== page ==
Now let us make a guess on the actual heat of the fire.
Fortunately, a number of studies have been done under very similar conditions. In Europe, multi-storied "car parks" are often built of steel, and the possibility of vehicle fire is a distinct possibility. A parked vehicle, loaded with gasoline, diesel, tires, engine oil, engine tar, upholstery, hydraulic fluid, etc. can cause a fire that seems very hot. A number of other vehicles could be parked close to the burning one, and they too could catch fire, with a general conflagration. Any number of cars could contain almost any household items from shopping, etc.
These materials are similar to the materials we would expect in the burning offices of the WTC: jet fuel (which is a refined kerosene, very similar to the diesel used in some European cars), oil, upholstery, etc.
A summary of the results of these studies is published on the Corus page. Go to http://www.corusconstruction.com/ and click on "Fire". Individual articles are listed across the top of the window. The fourth article, "Fire in Car Parks," discusses the temperatures of "any fires that are likely to occur" in a car park (http://www.corusconstruction.com/carparks/cp006.htm) [this web page is now at http://www.corusconstruction.com/page_137.htm].
Presumably, one car could catch fire and inflame other cars parked closely nearby. As explained below, "The maximum temperatures reached [in actual test fires] in open sided car parks in four countries" was 360 degrees C (680 F), and structural steel has "sufficient inherent resistance to withstand the effects of any fires that are likely to occur."
Here is the relevant paragraph, complete: "Steel-framed car parks have been rigorously fire tested in a number of countries (Table 3). These tests demonstrate that most unprotected steel in open sided steel-framed car parks has sufficient inherent resistance to withstand the effects of any fires that are likely to occur. Table 3 lists the maximum temperatures reached in open sided car park tests in four countries. These can be compared with the characteristic failure temperatures for beams carrying insulating floor slabs and columns of 620 [degrees] C and 550 [degrees] C respectively."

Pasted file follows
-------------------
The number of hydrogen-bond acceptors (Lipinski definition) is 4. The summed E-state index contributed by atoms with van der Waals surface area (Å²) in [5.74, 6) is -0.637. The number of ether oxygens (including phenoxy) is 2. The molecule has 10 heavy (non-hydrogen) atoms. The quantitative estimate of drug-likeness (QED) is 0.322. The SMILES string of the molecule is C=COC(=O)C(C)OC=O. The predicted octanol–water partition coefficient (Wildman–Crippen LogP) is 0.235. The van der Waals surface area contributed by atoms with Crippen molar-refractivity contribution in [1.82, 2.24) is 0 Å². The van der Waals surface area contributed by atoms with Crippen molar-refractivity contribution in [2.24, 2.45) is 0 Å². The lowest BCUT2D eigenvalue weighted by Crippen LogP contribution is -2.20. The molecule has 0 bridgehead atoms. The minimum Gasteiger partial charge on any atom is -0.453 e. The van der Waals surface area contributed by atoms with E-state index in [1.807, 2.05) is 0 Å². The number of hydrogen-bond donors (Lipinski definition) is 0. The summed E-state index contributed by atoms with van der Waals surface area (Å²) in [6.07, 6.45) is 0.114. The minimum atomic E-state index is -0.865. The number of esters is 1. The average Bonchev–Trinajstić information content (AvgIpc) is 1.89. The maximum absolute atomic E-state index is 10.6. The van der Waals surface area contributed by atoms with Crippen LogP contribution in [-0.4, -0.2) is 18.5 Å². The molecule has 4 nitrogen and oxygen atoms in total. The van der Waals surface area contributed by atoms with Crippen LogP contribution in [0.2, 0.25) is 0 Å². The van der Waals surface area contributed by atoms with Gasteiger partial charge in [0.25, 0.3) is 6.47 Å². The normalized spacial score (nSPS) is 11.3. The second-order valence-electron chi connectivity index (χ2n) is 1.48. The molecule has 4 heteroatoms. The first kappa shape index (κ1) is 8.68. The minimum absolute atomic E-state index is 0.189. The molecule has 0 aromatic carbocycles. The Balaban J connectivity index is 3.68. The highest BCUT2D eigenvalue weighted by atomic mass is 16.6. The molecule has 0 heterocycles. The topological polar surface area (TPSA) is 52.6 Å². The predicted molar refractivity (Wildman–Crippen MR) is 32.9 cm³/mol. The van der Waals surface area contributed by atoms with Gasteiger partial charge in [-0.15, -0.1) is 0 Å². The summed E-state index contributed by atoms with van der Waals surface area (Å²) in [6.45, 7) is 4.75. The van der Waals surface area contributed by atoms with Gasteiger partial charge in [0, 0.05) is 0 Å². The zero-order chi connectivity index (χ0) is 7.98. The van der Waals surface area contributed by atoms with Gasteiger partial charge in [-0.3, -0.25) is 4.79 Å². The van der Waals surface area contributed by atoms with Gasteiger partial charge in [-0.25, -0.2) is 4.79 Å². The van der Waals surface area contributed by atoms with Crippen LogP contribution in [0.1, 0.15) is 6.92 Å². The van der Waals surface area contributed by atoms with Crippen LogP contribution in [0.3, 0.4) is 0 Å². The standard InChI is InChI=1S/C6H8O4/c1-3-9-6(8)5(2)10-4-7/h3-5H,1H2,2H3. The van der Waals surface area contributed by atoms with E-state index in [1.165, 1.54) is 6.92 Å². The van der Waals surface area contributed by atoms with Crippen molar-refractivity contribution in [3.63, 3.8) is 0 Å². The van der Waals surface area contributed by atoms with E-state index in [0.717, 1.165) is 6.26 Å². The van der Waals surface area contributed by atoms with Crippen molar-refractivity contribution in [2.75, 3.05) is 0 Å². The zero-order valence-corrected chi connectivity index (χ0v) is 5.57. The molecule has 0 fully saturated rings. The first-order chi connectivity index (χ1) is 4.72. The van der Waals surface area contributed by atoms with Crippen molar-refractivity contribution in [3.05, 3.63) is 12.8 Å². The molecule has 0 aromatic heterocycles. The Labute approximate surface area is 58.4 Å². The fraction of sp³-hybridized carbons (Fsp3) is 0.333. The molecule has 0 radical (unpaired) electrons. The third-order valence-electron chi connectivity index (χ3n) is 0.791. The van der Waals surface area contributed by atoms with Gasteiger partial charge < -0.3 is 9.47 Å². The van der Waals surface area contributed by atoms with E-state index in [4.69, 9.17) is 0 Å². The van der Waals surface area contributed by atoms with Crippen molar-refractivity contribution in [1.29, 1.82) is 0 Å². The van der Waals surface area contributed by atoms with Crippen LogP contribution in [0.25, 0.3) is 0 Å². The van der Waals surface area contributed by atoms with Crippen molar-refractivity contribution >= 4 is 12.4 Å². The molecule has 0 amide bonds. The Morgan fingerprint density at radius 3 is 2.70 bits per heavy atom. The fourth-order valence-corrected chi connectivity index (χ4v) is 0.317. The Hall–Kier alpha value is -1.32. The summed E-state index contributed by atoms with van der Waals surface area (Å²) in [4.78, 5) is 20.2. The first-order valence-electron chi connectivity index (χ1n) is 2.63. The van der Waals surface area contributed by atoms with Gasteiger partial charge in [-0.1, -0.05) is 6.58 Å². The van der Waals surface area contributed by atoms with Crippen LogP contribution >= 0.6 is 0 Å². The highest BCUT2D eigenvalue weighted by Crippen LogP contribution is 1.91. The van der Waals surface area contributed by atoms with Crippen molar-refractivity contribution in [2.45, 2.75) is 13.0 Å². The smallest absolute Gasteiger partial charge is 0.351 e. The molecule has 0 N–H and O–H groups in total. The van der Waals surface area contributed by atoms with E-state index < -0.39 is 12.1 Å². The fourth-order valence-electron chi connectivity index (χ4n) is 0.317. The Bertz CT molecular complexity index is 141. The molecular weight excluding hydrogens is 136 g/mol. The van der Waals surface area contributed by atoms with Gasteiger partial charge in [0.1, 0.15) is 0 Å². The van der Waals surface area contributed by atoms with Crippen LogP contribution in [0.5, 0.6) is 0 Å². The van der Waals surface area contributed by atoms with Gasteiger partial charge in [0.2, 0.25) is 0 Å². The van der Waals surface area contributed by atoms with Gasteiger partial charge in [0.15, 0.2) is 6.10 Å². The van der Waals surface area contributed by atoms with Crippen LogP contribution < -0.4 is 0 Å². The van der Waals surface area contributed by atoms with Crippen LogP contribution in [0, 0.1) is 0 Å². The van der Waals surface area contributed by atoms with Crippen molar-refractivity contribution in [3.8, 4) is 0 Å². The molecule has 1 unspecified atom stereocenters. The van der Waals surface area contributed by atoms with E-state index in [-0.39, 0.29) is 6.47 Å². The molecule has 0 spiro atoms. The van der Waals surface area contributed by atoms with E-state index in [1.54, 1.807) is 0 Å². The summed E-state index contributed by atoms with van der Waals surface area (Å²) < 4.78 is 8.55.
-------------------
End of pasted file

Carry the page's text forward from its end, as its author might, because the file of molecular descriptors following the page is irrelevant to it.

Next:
Note that the description does not limit the duration of the fire. From this it does not appear to matter whether the fire burned all week or just for two hours. No mention is made, as some people have suggested (from erroneous interpretation of other graphs involving time), that prolonged heat brings about progressive weakening of steel.
Here is the data from Corus' Table 3 (beams are horizontal members, columns are vertical):
A fire in a steel car park is a very imprecise event, and the heating of the steel supports varied widely in the tests. The temperature of (horizontal) beams varied from 226 C in the USA to 340 C in Australia; and the temperature of (vertical) columns varied from 242 C in Japan to 360 C in the UK. None of the steel was protected with the thermal insulation that is commonly used in office buildings, including the WTC.
To my mind, this is definitive answer: the maximum temperature in the unprotected steel supports in those test fires was 360 degrees C (680 F), and that is a long way from the first critical threshold in structural steel, 550 degrees C (1022 F).
Some may argue that there was much more fuel involved in the WTC events that in a car park. There was also much more steel involved, the support columns were more massive, and they were protected with insulation.
I think the case is made: The fire did not weaken the WTC structure sufficiently to cause the collapse of the towers.
Detailed information of the construction World Trade Center (with many photographs) can be found at http://www.GreatBuildings.com/buildings/World_Trade_Center.html
This article was copied from